There's no doubt Blockchain is a hot topic at the moment. It seems to be disrupting every industry and health is no different. According to a new market intelligence report by BIS Research, blockchain in healthcare is estimated to be $176.8 million in 2018, and is expected to grow over $5.61 billion by the end of 2025. But how exactly is Blockchain useful to health organisations like the NHS? According to techUK blockchain will impact a number of different areas within health including compliance with healthcare regulations, enabling better tracking of medical test results and allowing patients to upload their personal health data from wearable devices. It could also dramatically impact prescription services by making it easier to verify details, reduce fraud, reduce data transfer errors and improve patient safety and experience. This is all due to blockchain's ability to securely keep track of transactions taking place on a decentralised network.
We're already seeing the practical application of blockchain in the UK healthcare industry. A story in The Daily Telegraph discussed how Medicalchain is teaming up with the Groves Medical Group in the UK to pilot a blockchain platform for patients to help them take full control of their healthcare records, provide access to flexible telemedicine services and even allow them to pay in cryptocurrency.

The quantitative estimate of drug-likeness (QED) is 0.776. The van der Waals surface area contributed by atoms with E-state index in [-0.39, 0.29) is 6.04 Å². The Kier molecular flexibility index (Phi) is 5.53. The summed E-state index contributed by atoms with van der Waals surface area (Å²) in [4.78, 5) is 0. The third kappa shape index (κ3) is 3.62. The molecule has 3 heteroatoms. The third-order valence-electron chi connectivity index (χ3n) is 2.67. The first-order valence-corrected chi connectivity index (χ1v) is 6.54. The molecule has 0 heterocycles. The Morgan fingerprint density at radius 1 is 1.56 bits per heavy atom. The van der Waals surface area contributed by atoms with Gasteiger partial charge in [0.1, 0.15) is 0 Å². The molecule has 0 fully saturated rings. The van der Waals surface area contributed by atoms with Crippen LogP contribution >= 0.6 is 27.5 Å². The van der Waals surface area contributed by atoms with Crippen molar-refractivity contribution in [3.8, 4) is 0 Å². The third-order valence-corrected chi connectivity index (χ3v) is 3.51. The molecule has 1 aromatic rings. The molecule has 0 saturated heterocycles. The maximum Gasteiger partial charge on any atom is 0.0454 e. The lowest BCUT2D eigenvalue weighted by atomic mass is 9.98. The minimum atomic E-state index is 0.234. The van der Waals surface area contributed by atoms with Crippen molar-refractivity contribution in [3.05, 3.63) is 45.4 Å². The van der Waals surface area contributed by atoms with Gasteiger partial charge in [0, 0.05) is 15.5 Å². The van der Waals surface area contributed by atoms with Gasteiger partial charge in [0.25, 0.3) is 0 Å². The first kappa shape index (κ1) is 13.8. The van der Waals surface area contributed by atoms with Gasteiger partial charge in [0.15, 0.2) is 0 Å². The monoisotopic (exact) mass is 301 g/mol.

I'm sure we'll be seeing more stories like this in 2018.
Growing demands on the NHS come from a myriad of sources: Europe currently is undergoing a demographic shift towards fewer babies being born and we also have a greater proportion of elderly people with more complex health needs; advances in healthcare also mean we expect access to the latest (often very expensive) medicines and treatments and yet, at the same time, public budgets in Europe are being squeezed by austerity measures. Meanwhile, medical professionals are dissatisfied with their working conditions, patients feel powerless to get their needs met and unable to effect change and the overall effect is a lot of suffering – despite the very best intentions of our free-at-the-point of entry system. So what can technologies like blockchain do to help?